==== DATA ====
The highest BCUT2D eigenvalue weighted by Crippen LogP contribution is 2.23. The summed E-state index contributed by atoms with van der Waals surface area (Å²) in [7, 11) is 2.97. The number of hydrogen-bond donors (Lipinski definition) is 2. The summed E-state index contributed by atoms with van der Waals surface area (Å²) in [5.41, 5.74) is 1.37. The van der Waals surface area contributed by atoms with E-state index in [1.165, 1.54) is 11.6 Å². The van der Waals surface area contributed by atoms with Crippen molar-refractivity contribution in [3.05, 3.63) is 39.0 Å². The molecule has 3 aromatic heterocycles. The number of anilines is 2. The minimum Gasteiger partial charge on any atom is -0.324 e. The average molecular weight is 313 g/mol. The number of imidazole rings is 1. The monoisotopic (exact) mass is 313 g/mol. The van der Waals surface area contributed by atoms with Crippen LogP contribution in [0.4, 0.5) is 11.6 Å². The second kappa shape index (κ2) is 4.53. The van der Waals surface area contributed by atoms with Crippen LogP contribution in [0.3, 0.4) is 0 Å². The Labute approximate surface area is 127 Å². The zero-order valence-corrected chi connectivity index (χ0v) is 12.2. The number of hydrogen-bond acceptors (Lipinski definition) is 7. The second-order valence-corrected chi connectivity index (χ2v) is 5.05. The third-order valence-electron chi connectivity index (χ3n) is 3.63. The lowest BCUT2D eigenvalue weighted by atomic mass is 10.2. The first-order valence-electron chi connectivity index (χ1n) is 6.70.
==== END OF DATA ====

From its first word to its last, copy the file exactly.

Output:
The highest BCUT2D eigenvalue weighted by Crippen LogP contribution is 2.23. The summed E-state index contributed by atoms with van der Waals surface area (Å²) in [7, 11) is 2.97. The number of hydrogen-bond donors (Lipinski definition) is 2. The summed E-state index contributed by atoms with van der Waals surface area (Å²) in [5.41, 5.74) is 1.37. The van der Waals surface area contributed by atoms with E-state index in [1.165, 1.54) is 11.6 Å². The van der Waals surface area contributed by atoms with Crippen molar-refractivity contribution in [3.05, 3.63) is 39.0 Å². The molecule has 3 aromatic heterocycles. The number of anilines is 2. The minimum Gasteiger partial charge on any atom is -0.324 e. The average molecular weight is 313 g/mol. The number of imidazole rings is 1. The monoisotopic (exact) mass is 313 g/mol. The van der Waals surface area contributed by atoms with Crippen LogP contribution in [0.4, 0.5) is 11.6 Å². The second kappa shape index (κ2) is 4.53. The van der Waals surface area contributed by atoms with Crippen LogP contribution in [0.3, 0.4) is 0 Å². The Labute approximate surface area is 127 Å². The zero-order valence-corrected chi connectivity index (χ0v) is 12.2. The number of hydrogen-bond acceptors (Lipinski definition) is 7. The second-order valence-corrected chi connectivity index (χ2v) is 5.05. The third-order valence-electron chi connectivity index (χ3n) is 3.63. The lowest BCUT2D eigenvalue weighted by atomic mass is 10.2. The first-order valence-electron chi connectivity index (χ1n) is 6.70.